The use of odor baits for surveillance and control of malaria mosquitoes requires robust dispensing tools. In this study, the residual activity of a synthetic mosquito attractant blend dispensed from nylon or low density polyethylene (LDPE) sachets was evaluated at weekly intervals for one year without re-impregnation. The potential role of bacteria in modulating the attraction of mosquitoes to odor-treated nylon that had been used repeatedly over the one year study period, without re-impregnation, was also investigated. Significantly higher proportions of female Anopheles gambiae sensu stricto mosquitoes were consistently attracted to treated nylon strips than the other treatments, up to one year post-treatment. Additional volatile organic compounds and various bacterial populations were found on the treated nylon strips after one year of repeated use. The most abundant bacteria were Bacillus thuringiensis and Acinetobacter baumannii. Autoclaving of treated nylon strips prior to exposure had no effect on trap collections of laboratory-reared female An. Gambiae (P = 0.17) or wild female An. Gambiae sensu lato (P = 0.26) and Mansonia spp. (P = 0.17) mosquitoes. Trap catches of wild female An. Funestus (P <0.001) and other anophelines (P <0.007) were higher when treated strips had been autoclaved prior to deployment as opposed to when the treated nylon strips were not autoclaved. By contrast, wild female Culex mosquitoes were more strongly attracted to non-autoclaved compared to autoclaved treated nylon strips (P <0.042). This study demonstrates the feasibility of using odor baits for sampling and surveillance of malaria as well as other mosquito vectors over prolonged periods of time. Preliminary evidence points towards the potential role of bacteria in sustaining prolonged use of nylon material for dispensing synthetic attractant odorants for host-seeking malaria and other mosquito vectors but further investigations are required.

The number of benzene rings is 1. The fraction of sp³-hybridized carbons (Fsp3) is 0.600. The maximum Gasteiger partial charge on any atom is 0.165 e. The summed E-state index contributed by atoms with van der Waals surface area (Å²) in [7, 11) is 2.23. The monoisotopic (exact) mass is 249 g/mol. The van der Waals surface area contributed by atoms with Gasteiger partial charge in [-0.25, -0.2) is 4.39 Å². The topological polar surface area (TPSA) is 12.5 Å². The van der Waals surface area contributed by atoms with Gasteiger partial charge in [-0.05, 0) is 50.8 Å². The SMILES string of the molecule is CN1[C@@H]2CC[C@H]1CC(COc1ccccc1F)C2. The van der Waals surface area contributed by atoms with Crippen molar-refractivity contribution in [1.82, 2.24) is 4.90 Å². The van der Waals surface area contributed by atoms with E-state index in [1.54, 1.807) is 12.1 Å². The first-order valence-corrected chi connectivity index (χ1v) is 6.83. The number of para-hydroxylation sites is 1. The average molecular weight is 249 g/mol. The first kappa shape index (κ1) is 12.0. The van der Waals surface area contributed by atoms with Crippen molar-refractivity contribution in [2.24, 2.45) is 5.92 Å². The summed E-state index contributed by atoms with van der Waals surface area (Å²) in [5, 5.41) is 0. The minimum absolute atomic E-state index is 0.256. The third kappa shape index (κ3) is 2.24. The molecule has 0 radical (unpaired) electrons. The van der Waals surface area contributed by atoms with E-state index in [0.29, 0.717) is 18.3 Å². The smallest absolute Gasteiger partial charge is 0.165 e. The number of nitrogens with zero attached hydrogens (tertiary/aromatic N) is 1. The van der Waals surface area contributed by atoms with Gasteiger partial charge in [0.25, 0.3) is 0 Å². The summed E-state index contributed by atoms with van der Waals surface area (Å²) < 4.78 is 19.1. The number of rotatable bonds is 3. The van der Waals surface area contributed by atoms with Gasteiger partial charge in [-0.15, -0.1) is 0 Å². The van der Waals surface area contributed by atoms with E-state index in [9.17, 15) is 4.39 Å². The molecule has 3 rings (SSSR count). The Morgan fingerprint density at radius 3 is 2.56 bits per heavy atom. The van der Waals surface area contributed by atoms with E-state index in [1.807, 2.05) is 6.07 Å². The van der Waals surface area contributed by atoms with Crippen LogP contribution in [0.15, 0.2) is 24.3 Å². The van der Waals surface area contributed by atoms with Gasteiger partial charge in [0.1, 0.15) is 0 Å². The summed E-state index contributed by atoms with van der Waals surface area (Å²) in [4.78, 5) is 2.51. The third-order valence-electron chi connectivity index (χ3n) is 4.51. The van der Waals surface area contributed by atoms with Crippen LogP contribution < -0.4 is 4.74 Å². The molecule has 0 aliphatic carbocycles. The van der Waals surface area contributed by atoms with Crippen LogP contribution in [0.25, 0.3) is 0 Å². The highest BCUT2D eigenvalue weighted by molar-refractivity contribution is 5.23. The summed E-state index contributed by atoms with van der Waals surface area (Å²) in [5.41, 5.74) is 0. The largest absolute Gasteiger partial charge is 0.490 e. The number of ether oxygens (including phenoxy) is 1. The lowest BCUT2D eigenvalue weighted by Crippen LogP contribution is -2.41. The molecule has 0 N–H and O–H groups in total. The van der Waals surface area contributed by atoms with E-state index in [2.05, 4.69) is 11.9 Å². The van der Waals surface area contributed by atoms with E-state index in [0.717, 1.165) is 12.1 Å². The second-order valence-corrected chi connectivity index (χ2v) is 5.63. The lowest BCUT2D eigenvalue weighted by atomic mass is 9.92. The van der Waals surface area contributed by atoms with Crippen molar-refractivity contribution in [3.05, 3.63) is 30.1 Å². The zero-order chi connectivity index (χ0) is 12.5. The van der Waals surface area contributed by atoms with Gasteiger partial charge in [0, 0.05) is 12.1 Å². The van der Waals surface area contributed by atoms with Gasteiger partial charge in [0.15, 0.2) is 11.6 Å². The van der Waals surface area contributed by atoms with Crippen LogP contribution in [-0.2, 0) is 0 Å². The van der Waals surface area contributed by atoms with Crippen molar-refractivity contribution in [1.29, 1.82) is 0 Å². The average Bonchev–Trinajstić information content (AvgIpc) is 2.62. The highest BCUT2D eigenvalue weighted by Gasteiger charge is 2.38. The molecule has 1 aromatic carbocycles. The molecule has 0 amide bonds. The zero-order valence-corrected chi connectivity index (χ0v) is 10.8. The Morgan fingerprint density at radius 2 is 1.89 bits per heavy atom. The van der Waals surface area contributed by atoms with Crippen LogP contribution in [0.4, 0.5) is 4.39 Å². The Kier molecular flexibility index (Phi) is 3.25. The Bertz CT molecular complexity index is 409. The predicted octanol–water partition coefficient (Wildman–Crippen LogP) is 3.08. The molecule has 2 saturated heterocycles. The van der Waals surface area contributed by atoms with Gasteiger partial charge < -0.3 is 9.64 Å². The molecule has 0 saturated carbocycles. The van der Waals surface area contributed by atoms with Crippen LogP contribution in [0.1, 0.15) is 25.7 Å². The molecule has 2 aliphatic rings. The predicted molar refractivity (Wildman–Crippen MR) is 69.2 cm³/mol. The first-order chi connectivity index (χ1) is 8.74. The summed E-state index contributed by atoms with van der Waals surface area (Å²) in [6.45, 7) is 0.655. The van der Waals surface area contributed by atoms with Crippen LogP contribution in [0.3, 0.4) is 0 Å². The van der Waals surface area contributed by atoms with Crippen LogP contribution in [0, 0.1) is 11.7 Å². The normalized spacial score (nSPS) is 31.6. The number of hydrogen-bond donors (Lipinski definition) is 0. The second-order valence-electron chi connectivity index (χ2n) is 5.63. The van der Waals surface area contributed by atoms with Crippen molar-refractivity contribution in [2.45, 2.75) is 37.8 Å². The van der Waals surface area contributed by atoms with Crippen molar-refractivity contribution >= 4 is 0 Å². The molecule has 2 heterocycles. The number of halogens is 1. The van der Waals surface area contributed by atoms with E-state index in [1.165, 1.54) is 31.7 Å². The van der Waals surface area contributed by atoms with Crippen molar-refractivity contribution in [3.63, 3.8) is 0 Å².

Modeling larval malaria vector habitat locations using landscape features and cumulative precipitation measures
Mc Cann, R.S. ; Messina, J.P. ; MacFarlane, D.W. ; Bayoh, M.N. ; Vulule, J.M. ; Gimnig, J.E. ; Walker, E.D. - \ 2014
International Journal of Health Geographics 13 (2014). - ISSN 1476-072X - 12 p.
gambiae complex diptera - western kenya highlands - high-spatial-resolution - anopheles-gambiae - land-cover - child-mortality - breeding habitats - culicidae - africa - risk